American Fable is ambitious, maybe too much so sometimes, but there's an intense pleasure in the boldness of the film's style.
Two little creatures are perched on my shoulders, one whispering into each ear. One carries a pitchfork. The other has gossamer wings.
They are dictating this review of "The Hudsucker Proxy." Angel: This is the best-looking movie I've seen in years, a feast for the eyes and the imagination. The art direction and set design are breathtaking, re-creating the world of 1930s screwball comedy in which towering skyscrapers and vast boardrooms were the playing fields for the ambitions of corrupt executives, ambitious kids, unsung geniuses, and lady newspaper reporters with nails as sharp as their wisecracks.
Devil: But the problem with the movie is that it's all surface and no substance. Not even the slightest attempt is made to suggest that the film takes its own story seriously. Everything is style. The performances seem deliberately angled as satire.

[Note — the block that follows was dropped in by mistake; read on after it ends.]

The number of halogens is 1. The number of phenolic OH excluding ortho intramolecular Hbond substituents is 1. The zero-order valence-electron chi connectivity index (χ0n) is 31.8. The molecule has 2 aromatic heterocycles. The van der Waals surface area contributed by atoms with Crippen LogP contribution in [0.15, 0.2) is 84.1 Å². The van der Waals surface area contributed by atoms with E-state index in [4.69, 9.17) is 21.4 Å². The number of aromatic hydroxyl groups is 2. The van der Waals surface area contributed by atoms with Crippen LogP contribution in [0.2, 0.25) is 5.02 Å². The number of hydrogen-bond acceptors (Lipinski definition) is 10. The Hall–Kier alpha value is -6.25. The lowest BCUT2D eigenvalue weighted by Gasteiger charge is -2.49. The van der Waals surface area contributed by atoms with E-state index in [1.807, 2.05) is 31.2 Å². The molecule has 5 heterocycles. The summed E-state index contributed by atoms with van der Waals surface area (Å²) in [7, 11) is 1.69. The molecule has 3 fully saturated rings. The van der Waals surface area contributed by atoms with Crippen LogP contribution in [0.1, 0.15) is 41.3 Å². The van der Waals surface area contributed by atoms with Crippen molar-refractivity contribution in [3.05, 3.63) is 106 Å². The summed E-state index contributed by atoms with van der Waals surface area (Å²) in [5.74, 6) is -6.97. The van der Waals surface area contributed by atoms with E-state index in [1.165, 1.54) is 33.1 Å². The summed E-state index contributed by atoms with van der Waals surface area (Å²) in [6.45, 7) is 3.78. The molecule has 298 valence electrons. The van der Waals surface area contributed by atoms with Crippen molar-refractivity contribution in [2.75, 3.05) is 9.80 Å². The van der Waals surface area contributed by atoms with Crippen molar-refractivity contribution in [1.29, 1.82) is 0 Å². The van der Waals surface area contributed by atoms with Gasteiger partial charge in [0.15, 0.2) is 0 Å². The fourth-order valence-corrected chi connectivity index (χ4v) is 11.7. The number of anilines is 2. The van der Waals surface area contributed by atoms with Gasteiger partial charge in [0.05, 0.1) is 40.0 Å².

Angel: But those performances are right on target. Tim Robbins stars, as a mailroom clerk who finds himself thrust into the presidency of the giant Hudsucker Corporation. Paul Newman is the gray eminence behind the scenes, who engineers Robbins' ascendancy because he believes the kid is hopelessly incompetent, and will drive the stock price down - just what Newman desires. And Jennifer Jason Leigh has been studying Rosalind Russell in "His Girl Friday," and has the part down perfect: The hard-bitten, fast-talking girl reporter who sits on your desk, lights a cigarette, and lays down the law. Devil: So what? Was there anyone in this movie to really care about? And did the screwball aspects of the story ever take hold? Screwball comedy needs a certain looseness, an anarchic spirit that's alien to the meticulous productions of the Coen Brothers, Joel and Ethan, who in this film as in their others ("Blood Simple," "Raising Arizona," "Miller's Crossing," "Barton Fink") seem to be so much in love with old movies that they shape their own ideas into the forms of films made before they were born.